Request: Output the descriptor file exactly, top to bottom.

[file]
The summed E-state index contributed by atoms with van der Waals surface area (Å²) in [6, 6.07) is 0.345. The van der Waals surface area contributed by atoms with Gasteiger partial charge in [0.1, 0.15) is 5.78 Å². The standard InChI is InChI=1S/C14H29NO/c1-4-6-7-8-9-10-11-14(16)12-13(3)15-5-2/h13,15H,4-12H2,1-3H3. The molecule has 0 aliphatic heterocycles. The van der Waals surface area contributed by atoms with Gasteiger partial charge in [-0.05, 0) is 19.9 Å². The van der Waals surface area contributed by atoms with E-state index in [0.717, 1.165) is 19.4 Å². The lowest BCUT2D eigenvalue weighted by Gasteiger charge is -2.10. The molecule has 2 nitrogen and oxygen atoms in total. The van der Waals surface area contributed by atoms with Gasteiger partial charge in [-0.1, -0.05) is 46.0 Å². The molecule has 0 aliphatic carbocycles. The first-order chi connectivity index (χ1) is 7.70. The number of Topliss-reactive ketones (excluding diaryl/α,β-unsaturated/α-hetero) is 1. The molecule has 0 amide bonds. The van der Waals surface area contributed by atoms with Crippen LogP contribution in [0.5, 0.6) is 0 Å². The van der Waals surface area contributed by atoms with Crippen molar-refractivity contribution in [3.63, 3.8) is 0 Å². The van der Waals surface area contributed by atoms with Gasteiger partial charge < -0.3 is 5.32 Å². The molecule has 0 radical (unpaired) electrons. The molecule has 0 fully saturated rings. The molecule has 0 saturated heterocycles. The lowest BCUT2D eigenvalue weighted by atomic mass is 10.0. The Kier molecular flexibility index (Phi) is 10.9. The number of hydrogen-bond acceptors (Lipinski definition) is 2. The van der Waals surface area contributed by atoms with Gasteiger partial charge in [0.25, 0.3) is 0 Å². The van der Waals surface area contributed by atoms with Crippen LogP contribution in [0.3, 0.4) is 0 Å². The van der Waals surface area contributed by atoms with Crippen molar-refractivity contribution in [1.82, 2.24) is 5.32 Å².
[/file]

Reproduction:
The summed E-state index contributed by atoms with van der Waals surface area (Å²) in [6, 6.07) is 0.345. The van der Waals surface area contributed by atoms with Gasteiger partial charge in [0.1, 0.15) is 5.78 Å². The standard InChI is InChI=1S/C14H29NO/c1-4-6-7-8-9-10-11-14(16)12-13(3)15-5-2/h13,15H,4-12H2,1-3H3. The molecule has 0 aliphatic heterocycles. The van der Waals surface area contributed by atoms with Gasteiger partial charge in [-0.05, 0) is 19.9 Å². The van der Waals surface area contributed by atoms with E-state index in [0.717, 1.165) is 19.4 Å². The lowest BCUT2D eigenvalue weighted by Gasteiger charge is -2.10. The molecule has 2 nitrogen and oxygen atoms in total. The van der Waals surface area contributed by atoms with Gasteiger partial charge in [-0.1, -0.05) is 46.0 Å². The molecule has 0 aliphatic carbocycles. The first-order chi connectivity index (χ1) is 7.70. The number of Topliss-reactive ketones (excluding diaryl/α,β-unsaturated/α-hetero) is 1. The molecule has 0 amide bonds. The van der Waals surface area contributed by atoms with Crippen LogP contribution in [0.5, 0.6) is 0 Å². The van der Waals surface area contributed by atoms with Crippen molar-refractivity contribution in [3.63, 3.8) is 0 Å². The van der Waals surface area contributed by atoms with Gasteiger partial charge < -0.3 is 5.32 Å². The molecule has 0 radical (unpaired) electrons. The molecule has 0 fully saturated rings. The molecule has 0 saturated heterocycles. The lowest BCUT2D eigenvalue weighted by atomic mass is 10.0. The Kier molecular flexibility index (Phi) is 10.9. The number of hydrogen-bond acceptors (Lipinski definition) is 2. The van der Waals surface area contributed by atoms with Gasteiger partial charge in [0.25, 0.3) is 0 Å². The van der Waals surface area contributed by atoms with Crippen LogP contribution in [0.3, 0.4) is 0 Å². The van der Waals surface area contributed by atoms with Crippen molar-refractivity contribution in [1.82, 2.24) is 5.32 Å².